For the last year or so, my business partners and I have been working to uncover the core characteristics of successful nonprofits, with a focus on those organizations making truly meaningful systemic change. During this time, we’ve been drawing on insights from forward thinking visionaries and decades of experience working with and evaluating world-class organizations in both the for-profit and nonprofit world.

To that end, we’ve come up with our baseline, what we’ve been calling our Impakt Checklist, and will be revealing 4 steps to systemic change over the next few weeks.

But, before we dig in, I think it’s important to note that we are not naive enough to think we’ve got it all figured out. We’ve merely taken our best shot with everything we know right now. So, please, stick with us over the next few weeks and let us know what you think about our checklist.

Because in the end this is not about us. And though a checklist may make it seem simple or oversimplify the solution, this is really about starting a dialogue and making the world a better place, ensuring the work you are doing day-in and day-out will make a truly meaningful impact.

So, where do we believe systemic social change starts?

Step 1. Core Issue Identification & Ownership

We believe world-class nonprofit organizations listen first, leveraging methodologies like human and community centered design which started with companies like IDEO decades ago, and apply those same principles to the pressing social issues of our time.

I’ve already written a post on human-centered design, so I won’t dig into the detail too much here, but the reality is that without direct insight and involvement from the community you are hoping to serve, it’s nearly impossible to solve the societal issues we face today.

We also believe another integral part of this step to success is community-led solution development and ownership. Who better to solve the problem than the ones facing it? Without upfront buy-in and accountability, think about any project you’ve ever tackled at home or at work. How did it go? Something tells me not as well as you’d hoped.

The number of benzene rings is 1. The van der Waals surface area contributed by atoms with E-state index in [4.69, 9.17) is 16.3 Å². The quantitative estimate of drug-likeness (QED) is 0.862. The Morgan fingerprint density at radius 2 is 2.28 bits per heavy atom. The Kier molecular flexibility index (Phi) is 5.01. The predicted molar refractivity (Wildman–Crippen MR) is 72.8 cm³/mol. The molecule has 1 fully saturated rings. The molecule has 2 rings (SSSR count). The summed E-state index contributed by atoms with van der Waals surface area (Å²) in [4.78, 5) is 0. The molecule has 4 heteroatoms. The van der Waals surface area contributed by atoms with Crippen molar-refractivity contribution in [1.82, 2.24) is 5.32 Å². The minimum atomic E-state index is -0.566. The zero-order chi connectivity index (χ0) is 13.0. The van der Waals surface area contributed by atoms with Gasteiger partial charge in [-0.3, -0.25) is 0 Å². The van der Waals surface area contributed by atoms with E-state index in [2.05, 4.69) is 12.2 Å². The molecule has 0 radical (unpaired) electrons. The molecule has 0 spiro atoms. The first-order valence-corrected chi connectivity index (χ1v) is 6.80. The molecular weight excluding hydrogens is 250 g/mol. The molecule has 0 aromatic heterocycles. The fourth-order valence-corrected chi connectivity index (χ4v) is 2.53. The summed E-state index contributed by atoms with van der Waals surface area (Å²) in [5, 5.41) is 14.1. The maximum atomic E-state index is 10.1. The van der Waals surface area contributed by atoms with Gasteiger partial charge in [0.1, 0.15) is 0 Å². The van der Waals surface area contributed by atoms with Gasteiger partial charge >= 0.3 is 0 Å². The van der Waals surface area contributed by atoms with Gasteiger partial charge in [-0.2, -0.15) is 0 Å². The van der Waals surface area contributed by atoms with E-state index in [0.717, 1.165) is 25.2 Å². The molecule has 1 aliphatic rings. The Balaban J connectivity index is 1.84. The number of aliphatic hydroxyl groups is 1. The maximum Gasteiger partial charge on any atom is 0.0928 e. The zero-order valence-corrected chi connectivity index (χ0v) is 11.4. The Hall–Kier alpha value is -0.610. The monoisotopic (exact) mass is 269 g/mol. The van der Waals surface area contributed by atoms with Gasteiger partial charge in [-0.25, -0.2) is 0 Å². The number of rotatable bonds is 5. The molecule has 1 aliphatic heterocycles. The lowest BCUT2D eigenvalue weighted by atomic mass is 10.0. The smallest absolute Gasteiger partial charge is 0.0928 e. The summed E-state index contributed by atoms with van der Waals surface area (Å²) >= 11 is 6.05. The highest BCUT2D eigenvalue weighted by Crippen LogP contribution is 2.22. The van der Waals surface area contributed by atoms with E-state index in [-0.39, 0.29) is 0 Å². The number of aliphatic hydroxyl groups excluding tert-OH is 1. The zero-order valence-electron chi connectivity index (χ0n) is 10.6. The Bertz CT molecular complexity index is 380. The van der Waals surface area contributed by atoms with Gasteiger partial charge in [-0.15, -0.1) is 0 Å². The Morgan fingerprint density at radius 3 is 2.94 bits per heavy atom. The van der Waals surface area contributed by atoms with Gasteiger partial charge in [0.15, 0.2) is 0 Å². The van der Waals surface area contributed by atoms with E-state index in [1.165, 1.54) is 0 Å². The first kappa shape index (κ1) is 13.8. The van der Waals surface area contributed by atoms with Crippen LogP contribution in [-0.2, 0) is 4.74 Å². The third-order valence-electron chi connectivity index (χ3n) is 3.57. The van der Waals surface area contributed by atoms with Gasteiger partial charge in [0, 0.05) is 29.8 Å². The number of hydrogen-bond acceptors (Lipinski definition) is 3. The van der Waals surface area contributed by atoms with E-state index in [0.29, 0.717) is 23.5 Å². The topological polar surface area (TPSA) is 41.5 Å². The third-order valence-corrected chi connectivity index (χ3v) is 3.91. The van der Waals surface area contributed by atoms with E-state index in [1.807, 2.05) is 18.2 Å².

What I will also add here about great organizations, is that their feedback loop never closes. Because, change is inevitable and iteration is imperative to tackling the concerns and challenges you couldn’t possibly plan for upfront.

In summary, we believe great nonprofit organizations do the groundwork upfront to identify root cause issues with the community in need, co-developing solutions to solve those problems, all the while keeping the door open for feedback as things change. It may sound easy, but we believe success is in the details and this is where the foundation is laid.

Checklist: Step 1. Core Issue Identification & Ownership

  • Root cause identification using human-centered design (Link)
  • Community-led solution development and ownership (Link)
  • Iteration based on continuous feedback and community engagement (Link)

So, how does your organization stack-up? It’s never too late to incorporate feedback and insight directly from the community. Let us know how it’s going as you leverage these methods to drive meaningful change in your community. And, as always, please let us know if we can be of help and be on the lookout for Step 2 in the next week or so.